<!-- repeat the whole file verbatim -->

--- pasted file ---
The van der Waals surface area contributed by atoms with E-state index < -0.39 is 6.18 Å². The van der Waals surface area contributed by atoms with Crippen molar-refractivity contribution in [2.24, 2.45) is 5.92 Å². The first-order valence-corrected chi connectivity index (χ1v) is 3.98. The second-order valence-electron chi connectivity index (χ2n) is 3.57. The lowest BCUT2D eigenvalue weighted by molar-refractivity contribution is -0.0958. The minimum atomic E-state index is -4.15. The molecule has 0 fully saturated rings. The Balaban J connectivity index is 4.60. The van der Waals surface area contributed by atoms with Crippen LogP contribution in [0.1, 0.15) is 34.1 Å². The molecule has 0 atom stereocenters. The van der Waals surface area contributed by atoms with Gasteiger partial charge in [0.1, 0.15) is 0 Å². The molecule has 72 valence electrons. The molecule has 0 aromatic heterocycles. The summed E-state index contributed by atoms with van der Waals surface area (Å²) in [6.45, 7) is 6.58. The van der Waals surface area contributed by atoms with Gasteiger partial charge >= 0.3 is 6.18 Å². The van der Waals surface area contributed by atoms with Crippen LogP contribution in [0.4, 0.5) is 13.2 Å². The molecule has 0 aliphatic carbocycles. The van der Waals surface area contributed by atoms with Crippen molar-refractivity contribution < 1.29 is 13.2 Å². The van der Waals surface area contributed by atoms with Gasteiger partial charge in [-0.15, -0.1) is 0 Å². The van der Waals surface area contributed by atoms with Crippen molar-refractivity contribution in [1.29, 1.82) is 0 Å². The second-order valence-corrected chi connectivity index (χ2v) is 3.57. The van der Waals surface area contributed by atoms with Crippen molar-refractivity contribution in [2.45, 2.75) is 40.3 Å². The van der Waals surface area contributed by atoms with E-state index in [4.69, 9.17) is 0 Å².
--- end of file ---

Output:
The van der Waals surface area contributed by atoms with E-state index < -0.39 is 6.18 Å². The van der Waals surface area contributed by atoms with Crippen molar-refractivity contribution in [2.24, 2.45) is 5.92 Å². The first-order valence-corrected chi connectivity index (χ1v) is 3.98. The second-order valence-electron chi connectivity index (χ2n) is 3.57. The lowest BCUT2D eigenvalue weighted by molar-refractivity contribution is -0.0958. The minimum atomic E-state index is -4.15. The molecule has 0 fully saturated rings. The Balaban J connectivity index is 4.60. The van der Waals surface area contributed by atoms with Crippen LogP contribution in [0.1, 0.15) is 34.1 Å². The molecule has 0 atom stereocenters. The van der Waals surface area contributed by atoms with Gasteiger partial charge in [0.1, 0.15) is 0 Å². The molecule has 72 valence electrons. The molecule has 0 aromatic heterocycles. The summed E-state index contributed by atoms with van der Waals surface area (Å²) in [6.45, 7) is 6.58. The van der Waals surface area contributed by atoms with Gasteiger partial charge >= 0.3 is 6.18 Å². The van der Waals surface area contributed by atoms with Crippen LogP contribution in [0.4, 0.5) is 13.2 Å². The molecule has 0 aliphatic carbocycles. The van der Waals surface area contributed by atoms with Crippen molar-refractivity contribution < 1.29 is 13.2 Å². The van der Waals surface area contributed by atoms with Gasteiger partial charge in [-0.15, -0.1) is 0 Å². The van der Waals surface area contributed by atoms with Crippen molar-refractivity contribution in [1.29, 1.82) is 0 Å². The second-order valence-corrected chi connectivity index (χ2v) is 3.57. The van der Waals surface area contributed by atoms with Crippen molar-refractivity contribution in [2.45, 2.75) is 40.3 Å². The van der Waals surface area contributed by atoms with E-state index in [4.69, 9.17) is 0 Å².